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in Pop Culture
This is the full uncut interview we promised you between Grim Shea, Dr. Chauntelle Tibbals, and Nate Glass with Takedown Piracy that was featured on the Saturday Morning Cereal - The "Steal This Episode" Episode, dated 08/08/2015. Enjoy a behind-the-scenes listen to a long-form informative chat about the subject of internet piracy, which was simply too long for society to accept! Again, we want to thank Dr. Tibbals and Nate Glass for talking to us and helping the conversation to continue. Now go pay your Netflix bill.
In our world, cell phones and social media have drastically changed our day to day activities. In the online world, people are commenting, chatting, discussing... and often fighting over topics. Are these great technologies advances in our society, or sociological breakdowns
Muso Rep Chris Anderson explains how to protect your online information from piracy, as well as how to market your film.
For information about Carole Dean and From the Heart Productions please visit www.FromtheHeartProductions.com.
This Vondran Legal Hour legal podcast discusses the role of the "informant" in software audit cases. Some things to consider asking the opposing party (usually an intellectual property law firm) when faced with a voluntary audit:
1. Who is the informant?
2. What information did they give you?
3. We believe confidential trade secrets have been stolen (you are assisting that)
4. Did the informant sign a "declaration" under penalty of perjury?
5. How do you know they are telling the truth?
6. Is there a Civil RICO violation going on?
7. How can I be sure there is actually an "informant" and that this is not an illegal shake-down?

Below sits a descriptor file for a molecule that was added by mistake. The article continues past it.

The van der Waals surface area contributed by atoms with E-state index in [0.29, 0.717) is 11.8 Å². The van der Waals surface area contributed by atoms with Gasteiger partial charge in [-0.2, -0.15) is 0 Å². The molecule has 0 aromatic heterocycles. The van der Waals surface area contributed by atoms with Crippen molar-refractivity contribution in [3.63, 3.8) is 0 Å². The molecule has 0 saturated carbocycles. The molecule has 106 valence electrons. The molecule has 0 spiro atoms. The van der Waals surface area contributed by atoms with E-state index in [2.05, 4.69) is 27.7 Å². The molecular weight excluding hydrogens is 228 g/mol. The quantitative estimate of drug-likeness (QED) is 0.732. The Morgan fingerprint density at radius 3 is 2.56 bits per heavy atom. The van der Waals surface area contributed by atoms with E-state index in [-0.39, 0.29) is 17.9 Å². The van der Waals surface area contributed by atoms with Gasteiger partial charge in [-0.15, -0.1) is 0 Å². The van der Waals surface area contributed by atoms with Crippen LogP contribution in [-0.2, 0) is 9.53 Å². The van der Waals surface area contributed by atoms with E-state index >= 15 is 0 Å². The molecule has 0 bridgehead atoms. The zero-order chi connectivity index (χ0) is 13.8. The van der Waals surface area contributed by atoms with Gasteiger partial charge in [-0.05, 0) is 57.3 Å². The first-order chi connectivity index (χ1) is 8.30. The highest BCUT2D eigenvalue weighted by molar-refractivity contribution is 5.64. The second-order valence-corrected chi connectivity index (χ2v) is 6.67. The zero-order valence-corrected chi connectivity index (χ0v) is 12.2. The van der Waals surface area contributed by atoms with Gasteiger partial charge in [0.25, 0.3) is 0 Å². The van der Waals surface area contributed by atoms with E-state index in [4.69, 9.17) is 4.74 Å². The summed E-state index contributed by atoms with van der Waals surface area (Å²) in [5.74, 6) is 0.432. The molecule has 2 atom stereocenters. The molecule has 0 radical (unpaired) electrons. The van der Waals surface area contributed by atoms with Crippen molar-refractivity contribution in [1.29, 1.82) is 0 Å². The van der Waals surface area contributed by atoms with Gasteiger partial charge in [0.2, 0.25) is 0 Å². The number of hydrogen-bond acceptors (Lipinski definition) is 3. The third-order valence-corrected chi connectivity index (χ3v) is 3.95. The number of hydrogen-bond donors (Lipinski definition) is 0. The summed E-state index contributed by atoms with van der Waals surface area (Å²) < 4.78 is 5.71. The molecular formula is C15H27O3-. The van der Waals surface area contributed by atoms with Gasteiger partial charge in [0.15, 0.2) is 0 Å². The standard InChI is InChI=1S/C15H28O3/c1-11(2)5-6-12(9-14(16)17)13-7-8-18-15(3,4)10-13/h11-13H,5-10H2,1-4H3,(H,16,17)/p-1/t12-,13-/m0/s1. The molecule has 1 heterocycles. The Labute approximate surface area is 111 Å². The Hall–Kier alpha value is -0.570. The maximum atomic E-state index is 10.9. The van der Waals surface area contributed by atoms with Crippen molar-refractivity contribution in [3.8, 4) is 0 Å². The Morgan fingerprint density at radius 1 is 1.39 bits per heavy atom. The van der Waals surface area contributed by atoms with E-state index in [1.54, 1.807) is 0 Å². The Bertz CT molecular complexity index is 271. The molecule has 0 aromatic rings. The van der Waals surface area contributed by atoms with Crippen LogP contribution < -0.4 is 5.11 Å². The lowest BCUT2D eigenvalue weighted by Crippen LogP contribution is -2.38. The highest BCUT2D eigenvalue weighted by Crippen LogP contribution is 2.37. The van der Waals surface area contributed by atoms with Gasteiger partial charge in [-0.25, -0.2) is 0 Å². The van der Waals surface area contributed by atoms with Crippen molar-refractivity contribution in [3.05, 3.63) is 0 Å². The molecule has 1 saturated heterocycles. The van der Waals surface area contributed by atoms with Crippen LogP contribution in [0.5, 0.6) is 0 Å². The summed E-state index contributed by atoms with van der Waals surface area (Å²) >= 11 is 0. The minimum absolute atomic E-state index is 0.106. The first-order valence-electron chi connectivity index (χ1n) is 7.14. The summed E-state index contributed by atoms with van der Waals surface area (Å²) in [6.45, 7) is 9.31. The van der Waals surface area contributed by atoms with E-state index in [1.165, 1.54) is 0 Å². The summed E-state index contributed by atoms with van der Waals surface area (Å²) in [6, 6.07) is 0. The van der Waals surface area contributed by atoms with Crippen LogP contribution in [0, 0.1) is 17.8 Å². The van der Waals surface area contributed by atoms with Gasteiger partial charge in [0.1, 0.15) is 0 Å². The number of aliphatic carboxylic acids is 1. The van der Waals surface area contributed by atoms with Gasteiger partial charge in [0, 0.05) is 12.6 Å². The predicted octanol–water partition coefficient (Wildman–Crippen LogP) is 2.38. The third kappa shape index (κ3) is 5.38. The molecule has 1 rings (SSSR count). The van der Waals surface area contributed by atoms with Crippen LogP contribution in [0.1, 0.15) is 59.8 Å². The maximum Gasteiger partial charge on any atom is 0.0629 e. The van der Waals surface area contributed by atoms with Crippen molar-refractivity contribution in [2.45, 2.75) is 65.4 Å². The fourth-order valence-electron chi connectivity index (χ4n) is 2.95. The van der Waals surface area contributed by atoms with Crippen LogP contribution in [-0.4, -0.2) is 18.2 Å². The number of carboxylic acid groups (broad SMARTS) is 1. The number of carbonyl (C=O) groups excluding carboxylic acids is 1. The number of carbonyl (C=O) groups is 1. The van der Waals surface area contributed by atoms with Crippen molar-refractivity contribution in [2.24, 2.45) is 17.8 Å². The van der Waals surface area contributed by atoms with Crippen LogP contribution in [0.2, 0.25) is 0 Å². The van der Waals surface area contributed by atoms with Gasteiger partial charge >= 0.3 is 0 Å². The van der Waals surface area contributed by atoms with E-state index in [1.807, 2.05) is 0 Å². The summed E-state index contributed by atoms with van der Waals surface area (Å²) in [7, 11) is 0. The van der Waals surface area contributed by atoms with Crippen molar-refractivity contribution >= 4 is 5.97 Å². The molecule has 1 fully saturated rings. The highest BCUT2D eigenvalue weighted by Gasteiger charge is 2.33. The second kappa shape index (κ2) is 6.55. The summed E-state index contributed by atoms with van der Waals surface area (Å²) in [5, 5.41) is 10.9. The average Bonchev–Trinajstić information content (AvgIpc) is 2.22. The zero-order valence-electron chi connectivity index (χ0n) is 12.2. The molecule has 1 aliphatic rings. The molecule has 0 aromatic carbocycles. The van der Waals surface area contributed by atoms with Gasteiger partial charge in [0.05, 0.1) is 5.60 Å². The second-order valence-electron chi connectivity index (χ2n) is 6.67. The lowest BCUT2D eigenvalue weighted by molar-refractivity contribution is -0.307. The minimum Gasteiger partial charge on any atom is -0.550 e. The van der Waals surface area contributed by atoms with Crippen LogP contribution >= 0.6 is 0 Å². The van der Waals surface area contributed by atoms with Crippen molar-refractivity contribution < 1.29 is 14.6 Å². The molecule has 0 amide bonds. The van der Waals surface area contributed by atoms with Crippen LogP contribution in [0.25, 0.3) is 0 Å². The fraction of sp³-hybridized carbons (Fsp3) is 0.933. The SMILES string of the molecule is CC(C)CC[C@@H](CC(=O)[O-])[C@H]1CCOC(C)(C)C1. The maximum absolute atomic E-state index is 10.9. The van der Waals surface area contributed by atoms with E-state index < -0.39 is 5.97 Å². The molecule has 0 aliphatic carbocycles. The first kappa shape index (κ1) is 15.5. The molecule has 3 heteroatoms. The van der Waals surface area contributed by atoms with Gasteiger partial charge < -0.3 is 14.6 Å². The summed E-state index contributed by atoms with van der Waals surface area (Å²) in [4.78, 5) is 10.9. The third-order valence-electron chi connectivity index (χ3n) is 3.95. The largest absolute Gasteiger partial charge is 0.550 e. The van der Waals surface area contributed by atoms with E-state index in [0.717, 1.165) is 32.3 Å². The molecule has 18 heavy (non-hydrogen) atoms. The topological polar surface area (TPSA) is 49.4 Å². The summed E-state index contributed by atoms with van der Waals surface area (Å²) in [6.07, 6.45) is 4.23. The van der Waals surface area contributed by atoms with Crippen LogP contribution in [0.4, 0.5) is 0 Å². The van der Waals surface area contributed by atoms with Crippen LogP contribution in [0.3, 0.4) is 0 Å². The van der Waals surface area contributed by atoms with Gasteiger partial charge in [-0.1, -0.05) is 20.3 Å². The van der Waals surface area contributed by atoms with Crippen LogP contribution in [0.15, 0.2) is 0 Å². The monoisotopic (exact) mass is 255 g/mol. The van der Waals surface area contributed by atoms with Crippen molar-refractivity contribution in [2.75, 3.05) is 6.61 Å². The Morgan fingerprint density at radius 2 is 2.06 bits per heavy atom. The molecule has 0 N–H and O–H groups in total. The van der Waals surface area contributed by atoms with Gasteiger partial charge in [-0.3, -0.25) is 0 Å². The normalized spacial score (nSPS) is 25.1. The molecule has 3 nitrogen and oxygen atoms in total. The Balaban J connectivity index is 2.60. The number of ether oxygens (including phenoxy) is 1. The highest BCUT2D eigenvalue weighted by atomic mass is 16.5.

8. What is the "probable cause" evidence you have (this is a cirminal law term we have borrowed because it seems to make sense in softwrae licensing cases)
Call us at (877) 276-5084. Each case has its own factors that must be looked at.
in Pop Culture
Take some time this week to remember your original happy hour: Saturday mornings as a kid, waking up at dawn, jumping on the couch with a bowl of cereal, turning on the ‘toons, tuning out the outside world, and working your way into a sugar hangover before noon. Join us this week as we explore the moral fringes of fandom, or, in other words: To download or not to download, that is the question! In this changing world of digital distribution and cordcutting and rising utility costs, where exactly is the line between a reacting audience member and a jilted consumer? Grim talks to Dr. Chauntelle Tibbals (author of Exposure: A Sociologist Explores Sex, Society, and Adult Entertainment) and Nate Glass (founder of Takedown Piracy), plus the guys remember the blockbusters of 1985 (arguably the Greatest Summer in Cinema, a full THIRTY years ago now!) and how they affect what we're seeing in the theaters (and/or on our laptops) today. You can either listen to it for free on Blogtalk.com and iTunes, or maybe you can steal it from a sketchy Russian site called "www.FreePodcastStuxnetListenNow.com/virus." This is America; it's your choice.
Guests: Steve Quayle & Financial Expert Ross Powell
We were one of the first sources in the new media to report on the global financial elite’s plan to “kill the dollar” as part of a larger plan to confiscate your wealth and implement a global financial system. The plan to “kill the dollar” is not some fringe conspiracy, but are the words spoken by a senior member of the Obama White House during an interview with economist Kyle Bass in 2011. Responding to a question about U.S. exports and wages, this unnamed official provided the critical context of everything we see playing out right now in just seven words: “We’re just going to kill the dollar.”